The Philippines – Adventure Travel and Luxury Hotels

categories: asia travel, pacific travel

The Philippines are known for both adventure and luxury travel and my last trip to the Philippines included some of both.

Diamond Hotel, Manila

In Manila, I stayed at the Diamond Hotel where I was in one of the club rooms on the 24th floor. The room itself was lovely but the real treat was the 25th floor club where the service was very attentive. There is something wonderful about being greeted by name by someone who knows what kind of tea you like. “‘Mr Chris, can I get you a cup of Earl Grey tea?” It seemed that the room was always stocked with breakfast, or “snacks” where snacks wee substantial enough to be a meal.

Diamond Hotel – check reviews | check prices: Agoda | Booking.com | Expedia

I also stayed at the busy Belmont Hotel which is a boutique hotel at the airport. I got some work done by the pool and bar on the roof top terrace where you could watch planes taking off and landing from the airport across the street. In Manila traffic, even a hotel across the street from Terminal 1 can be 15 minutes away, and as much as an hour away from Terminal 2.

Belmont Hotel – check reviews | check prices: Agoda | Booking.com | Expedia

view from my room at the Banaue Hotel and Youth Hostel

By contrast, the Banaue Hotel and Youth Hostel in Banuae is paneled in dark wood like your Uncle Bob’s old rec room. The hotel did not have a club level, flat screen TVs (or any TV at all). It did have a charming cultural show at night that displayed some of the dances from the local Ifugau people. Best of all, it had a view of some of the local rice terraces that attract tourists to the region.

Belmont Hotel – check reviews | check prices: Agoda

Banuae is not about luxury, it is about adventure. We took a Jeepnee to the nearby rice terraces at Batad and Bangaan (see A Love Affair with Jeepneys – Rice Terraces of the Cordillera, Philippines). These terraces were built by the local people 2000 years ago up the sides of the hills and were breathtaking… especially when you hike them. The Rice Terraces of the Philippine Cordilleras is a UNESCO World Heritage Site and justly so.

Viewpoint above Batad rice terraces in the Philippines

rice terraces of Batad, Philippines

It is a relatively easy 20 minute hike from the end of the road to where you can view the village of Batad. Just a few years ago the road ended on the other side of the hill, so I was grateful they had extended it as far as they did. From the restaurants at the top with a view things get more difficult if you want to visit the village. Hiking down starts with cement steps but part way down the steps become irregular stones stuck in the side of the stone walls of the terraces. In places you are walking along the terrace walls with a rice paddy on one side and a 6 foot drop on the other.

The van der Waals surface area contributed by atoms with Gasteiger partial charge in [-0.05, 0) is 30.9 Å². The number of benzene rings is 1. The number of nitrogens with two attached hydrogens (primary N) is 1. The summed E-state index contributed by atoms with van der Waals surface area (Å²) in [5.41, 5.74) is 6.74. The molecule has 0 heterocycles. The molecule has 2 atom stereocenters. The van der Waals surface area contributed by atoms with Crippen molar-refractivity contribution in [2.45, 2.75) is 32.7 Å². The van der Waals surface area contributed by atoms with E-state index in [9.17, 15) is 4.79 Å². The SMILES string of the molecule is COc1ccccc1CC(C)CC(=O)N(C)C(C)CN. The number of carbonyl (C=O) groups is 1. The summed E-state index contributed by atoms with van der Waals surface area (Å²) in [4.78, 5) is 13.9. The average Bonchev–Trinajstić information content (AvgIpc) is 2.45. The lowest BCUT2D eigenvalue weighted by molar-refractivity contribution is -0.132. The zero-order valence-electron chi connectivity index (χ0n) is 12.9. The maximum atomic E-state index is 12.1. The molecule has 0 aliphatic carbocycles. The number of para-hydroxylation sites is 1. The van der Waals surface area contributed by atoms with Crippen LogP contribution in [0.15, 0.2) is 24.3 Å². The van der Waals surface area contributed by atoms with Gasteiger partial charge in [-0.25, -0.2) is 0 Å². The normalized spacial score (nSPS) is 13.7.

the hike down to Batad - Philippines

I traveled to Bananu in a group of bloggers. One had to opt out part way down the descent because of a bad hip, one needed some help getting back up, one had muscle cramps on the assent. I had to go slower than I wanted because hiking stairs was tiring me out faster than the hikes I had done to prepare for the trip. Three of the bloggers did relatively well despite the heat and humidity.

Batad Village - Philippines

view up from Batad village

When we were in the village we were told not to take pictures of the locals as local belief held that a picture steals your soul. I can’t imagine what they would think about Instagram. We bought cool drinks in the village. They did not charge enough for those drinks since everything has to be carried into the village by hand.

hiking on the rice terraces

Looking back at my pictures I noticed I took a lot more from the rim than I did down in the village or on the tough climb back out. During the climb my mind was on other things.

Rice terraces at Bangaan, Philippines

We also stopped at the village of Bangaan which is “only” 100 steps down into the village. By that time, 3 of our group opted out which did mean that I was the slow poke. Our guide had married a woman from the village and had lived in the village for a time. He stopped to visit someone who live din one of the traditional Ifugao houses. The houses are raised off the ground with disks on the posts to keep out any rats that might want to eat the rice in the attic.

traditional Ifugao house

Throw In a ride in and on top of a Jeepnee to and from the villages and this trip was a very different view of the Philippines than you can get from the club level of a luxury hotel. It is a more challenging trip, but worth the effort.

Don’t ask me to choose between luxury and adventure in the Philippines, my choice is a little of both… but next time I might opt for the remote beach instead of the tough hike… although I here there are also volcanos to climb.

Philipines - Adventure Travel and Luxury Hotels

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by Chris Christensen

I am the host of the Amateur Traveler. The Amateur Traveler is an online travel show that focuses primarily on travel destinations and what are the best places to travel to. It includes both a weekly audio podcast, a video podcast, and a blog.



5 Responses to “The Philippines – Adventure Travel and Luxury Hotels”

JB

Says:

Happy to hear that you enjoyed Banaue Chris! Batad is especially breathtaking. Btw, I really enjoyed your session on affiliate sales at TBEX Manila. I learned a lot. 🙂

chris2x

Says:

Glad it was helpful JB!

Lini Antony

Says:

How about their foods. Philippine cuisines are not a healthy food.

chris2x

Says:

How about foods.

Lini Antony

Says:

I have read Philippine foods are unhealthy foods stuffed with sugar like things. I don’t know whether its true or not.

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